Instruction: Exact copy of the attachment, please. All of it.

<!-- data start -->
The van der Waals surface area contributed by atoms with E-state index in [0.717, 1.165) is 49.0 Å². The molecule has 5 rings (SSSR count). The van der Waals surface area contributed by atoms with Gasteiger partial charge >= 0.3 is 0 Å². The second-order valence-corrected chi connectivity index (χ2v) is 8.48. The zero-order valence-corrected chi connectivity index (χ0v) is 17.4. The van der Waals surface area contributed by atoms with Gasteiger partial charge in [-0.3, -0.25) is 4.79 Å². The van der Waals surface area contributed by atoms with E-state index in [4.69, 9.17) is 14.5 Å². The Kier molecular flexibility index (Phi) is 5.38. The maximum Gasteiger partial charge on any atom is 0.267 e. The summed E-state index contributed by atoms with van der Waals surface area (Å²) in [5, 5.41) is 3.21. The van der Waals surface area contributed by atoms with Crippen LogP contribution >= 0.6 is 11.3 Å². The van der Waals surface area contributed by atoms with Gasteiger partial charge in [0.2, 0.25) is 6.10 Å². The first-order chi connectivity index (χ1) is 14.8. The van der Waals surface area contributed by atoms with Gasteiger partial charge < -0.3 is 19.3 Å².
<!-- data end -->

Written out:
The van der Waals surface area contributed by atoms with E-state index in [0.717, 1.165) is 49.0 Å². The molecule has 5 rings (SSSR count). The van der Waals surface area contributed by atoms with Gasteiger partial charge >= 0.3 is 0 Å². The second-order valence-corrected chi connectivity index (χ2v) is 8.48. The zero-order valence-corrected chi connectivity index (χ0v) is 17.4. The van der Waals surface area contributed by atoms with Gasteiger partial charge in [-0.3, -0.25) is 4.79 Å². The van der Waals surface area contributed by atoms with E-state index in [4.69, 9.17) is 14.5 Å². The Kier molecular flexibility index (Phi) is 5.38. The maximum Gasteiger partial charge on any atom is 0.267 e. The summed E-state index contributed by atoms with van der Waals surface area (Å²) in [5, 5.41) is 3.21. The van der Waals surface area contributed by atoms with Crippen LogP contribution >= 0.6 is 11.3 Å². The van der Waals surface area contributed by atoms with Gasteiger partial charge in [0.2, 0.25) is 6.10 Å². The first-order chi connectivity index (χ1) is 14.8. The van der Waals surface area contributed by atoms with Gasteiger partial charge < -0.3 is 19.3 Å².